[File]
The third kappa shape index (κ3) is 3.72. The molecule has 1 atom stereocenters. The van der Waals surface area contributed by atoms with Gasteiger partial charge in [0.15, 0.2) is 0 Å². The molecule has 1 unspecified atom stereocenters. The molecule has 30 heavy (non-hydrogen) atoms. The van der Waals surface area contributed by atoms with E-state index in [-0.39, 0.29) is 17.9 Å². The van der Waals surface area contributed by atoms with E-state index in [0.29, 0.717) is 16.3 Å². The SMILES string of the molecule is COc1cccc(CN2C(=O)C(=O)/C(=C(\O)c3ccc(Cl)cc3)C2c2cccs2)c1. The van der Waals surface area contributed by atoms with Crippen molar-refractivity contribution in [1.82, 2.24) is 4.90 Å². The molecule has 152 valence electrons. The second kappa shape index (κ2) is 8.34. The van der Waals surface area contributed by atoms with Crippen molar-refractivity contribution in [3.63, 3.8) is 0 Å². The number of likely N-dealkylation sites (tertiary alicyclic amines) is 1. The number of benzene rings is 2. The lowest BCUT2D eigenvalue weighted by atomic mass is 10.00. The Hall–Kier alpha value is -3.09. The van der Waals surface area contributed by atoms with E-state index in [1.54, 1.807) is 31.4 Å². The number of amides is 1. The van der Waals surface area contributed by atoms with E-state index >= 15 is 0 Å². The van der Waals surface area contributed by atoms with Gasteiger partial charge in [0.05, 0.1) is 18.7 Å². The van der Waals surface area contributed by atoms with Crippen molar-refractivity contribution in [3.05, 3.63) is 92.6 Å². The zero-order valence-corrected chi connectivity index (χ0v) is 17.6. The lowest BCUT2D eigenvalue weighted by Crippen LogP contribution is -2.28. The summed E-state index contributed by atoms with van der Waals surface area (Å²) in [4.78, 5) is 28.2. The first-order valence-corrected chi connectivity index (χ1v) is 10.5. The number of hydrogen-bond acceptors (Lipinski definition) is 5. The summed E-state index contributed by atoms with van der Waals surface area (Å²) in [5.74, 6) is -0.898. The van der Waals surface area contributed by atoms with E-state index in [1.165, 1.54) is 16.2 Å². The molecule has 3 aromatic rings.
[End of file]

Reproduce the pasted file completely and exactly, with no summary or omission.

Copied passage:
The third kappa shape index (κ3) is 3.72. The molecule has 1 atom stereocenters. The van der Waals surface area contributed by atoms with Gasteiger partial charge in [0.15, 0.2) is 0 Å². The molecule has 1 unspecified atom stereocenters. The molecule has 30 heavy (non-hydrogen) atoms. The van der Waals surface area contributed by atoms with E-state index in [-0.39, 0.29) is 17.9 Å². The van der Waals surface area contributed by atoms with E-state index in [0.29, 0.717) is 16.3 Å². The SMILES string of the molecule is COc1cccc(CN2C(=O)C(=O)/C(=C(\O)c3ccc(Cl)cc3)C2c2cccs2)c1. The van der Waals surface area contributed by atoms with Crippen molar-refractivity contribution in [1.82, 2.24) is 4.90 Å². The molecule has 152 valence electrons. The second kappa shape index (κ2) is 8.34. The van der Waals surface area contributed by atoms with Crippen molar-refractivity contribution in [3.63, 3.8) is 0 Å². The number of likely N-dealkylation sites (tertiary alicyclic amines) is 1. The number of benzene rings is 2. The lowest BCUT2D eigenvalue weighted by atomic mass is 10.00. The Hall–Kier alpha value is -3.09. The van der Waals surface area contributed by atoms with E-state index in [1.54, 1.807) is 31.4 Å². The number of amides is 1. The van der Waals surface area contributed by atoms with E-state index >= 15 is 0 Å². The van der Waals surface area contributed by atoms with Gasteiger partial charge in [0.05, 0.1) is 18.7 Å². The van der Waals surface area contributed by atoms with Crippen molar-refractivity contribution in [3.05, 3.63) is 92.6 Å². The zero-order valence-corrected chi connectivity index (χ0v) is 17.6. The lowest BCUT2D eigenvalue weighted by Crippen LogP contribution is -2.28. The summed E-state index contributed by atoms with van der Waals surface area (Å²) in [4.78, 5) is 28.2. The first-order valence-corrected chi connectivity index (χ1v) is 10.5. The number of hydrogen-bond acceptors (Lipinski definition) is 5. The summed E-state index contributed by atoms with van der Waals surface area (Å²) in [5.74, 6) is -0.898. The van der Waals surface area contributed by atoms with E-state index in [1.165, 1.54) is 16.2 Å². The molecule has 3 aromatic rings.